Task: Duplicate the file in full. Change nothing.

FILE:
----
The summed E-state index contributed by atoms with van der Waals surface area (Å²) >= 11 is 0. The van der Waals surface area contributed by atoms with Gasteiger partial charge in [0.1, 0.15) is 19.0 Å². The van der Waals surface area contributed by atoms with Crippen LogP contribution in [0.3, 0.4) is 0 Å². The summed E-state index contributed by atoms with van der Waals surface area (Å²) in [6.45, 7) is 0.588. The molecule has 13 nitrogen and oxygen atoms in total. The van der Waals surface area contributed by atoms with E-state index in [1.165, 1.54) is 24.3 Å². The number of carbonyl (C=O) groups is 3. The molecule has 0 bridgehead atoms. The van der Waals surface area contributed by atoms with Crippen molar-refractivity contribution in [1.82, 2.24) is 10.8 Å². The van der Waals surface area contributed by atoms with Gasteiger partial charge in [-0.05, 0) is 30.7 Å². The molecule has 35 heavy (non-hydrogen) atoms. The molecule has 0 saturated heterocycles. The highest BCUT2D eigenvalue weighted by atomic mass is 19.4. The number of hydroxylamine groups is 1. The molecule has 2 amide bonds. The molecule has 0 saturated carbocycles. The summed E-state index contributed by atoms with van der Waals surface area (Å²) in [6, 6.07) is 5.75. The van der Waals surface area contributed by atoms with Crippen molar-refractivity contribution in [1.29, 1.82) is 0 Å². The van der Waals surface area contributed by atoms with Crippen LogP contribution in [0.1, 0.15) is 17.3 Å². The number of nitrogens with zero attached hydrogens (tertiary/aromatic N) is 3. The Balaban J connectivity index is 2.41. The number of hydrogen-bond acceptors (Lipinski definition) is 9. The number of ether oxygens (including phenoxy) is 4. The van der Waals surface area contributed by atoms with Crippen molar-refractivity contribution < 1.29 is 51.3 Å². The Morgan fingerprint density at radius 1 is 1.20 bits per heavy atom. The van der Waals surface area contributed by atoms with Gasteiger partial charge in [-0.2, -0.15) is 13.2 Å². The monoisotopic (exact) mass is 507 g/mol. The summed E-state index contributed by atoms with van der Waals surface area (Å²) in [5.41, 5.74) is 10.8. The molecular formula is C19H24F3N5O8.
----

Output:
The summed E-state index contributed by atoms with van der Waals surface area (Å²) >= 11 is 0. The van der Waals surface area contributed by atoms with Gasteiger partial charge in [0.1, 0.15) is 19.0 Å². The van der Waals surface area contributed by atoms with Crippen LogP contribution in [0.3, 0.4) is 0 Å². The summed E-state index contributed by atoms with van der Waals surface area (Å²) in [6.45, 7) is 0.588. The molecule has 13 nitrogen and oxygen atoms in total. The van der Waals surface area contributed by atoms with E-state index in [1.165, 1.54) is 24.3 Å². The number of carbonyl (C=O) groups is 3. The molecule has 0 bridgehead atoms. The van der Waals surface area contributed by atoms with Crippen molar-refractivity contribution in [1.82, 2.24) is 10.8 Å². The van der Waals surface area contributed by atoms with Gasteiger partial charge in [-0.05, 0) is 30.7 Å². The molecule has 35 heavy (non-hydrogen) atoms. The molecule has 0 saturated heterocycles. The highest BCUT2D eigenvalue weighted by atomic mass is 19.4. The number of hydroxylamine groups is 1. The molecule has 2 amide bonds. The molecule has 0 saturated carbocycles. The summed E-state index contributed by atoms with van der Waals surface area (Å²) in [6, 6.07) is 5.75. The van der Waals surface area contributed by atoms with Crippen molar-refractivity contribution in [1.29, 1.82) is 0 Å². The van der Waals surface area contributed by atoms with Crippen LogP contribution in [0.1, 0.15) is 17.3 Å². The number of nitrogens with zero attached hydrogens (tertiary/aromatic N) is 3. The Balaban J connectivity index is 2.41. The number of hydrogen-bond acceptors (Lipinski definition) is 9. The number of ether oxygens (including phenoxy) is 4. The van der Waals surface area contributed by atoms with Crippen molar-refractivity contribution < 1.29 is 51.3 Å². The Morgan fingerprint density at radius 1 is 1.20 bits per heavy atom. The van der Waals surface area contributed by atoms with Gasteiger partial charge in [-0.2, -0.15) is 13.2 Å². The monoisotopic (exact) mass is 507 g/mol. The summed E-state index contributed by atoms with van der Waals surface area (Å²) in [5.41, 5.74) is 10.8. The molecular formula is C19H24F3N5O8.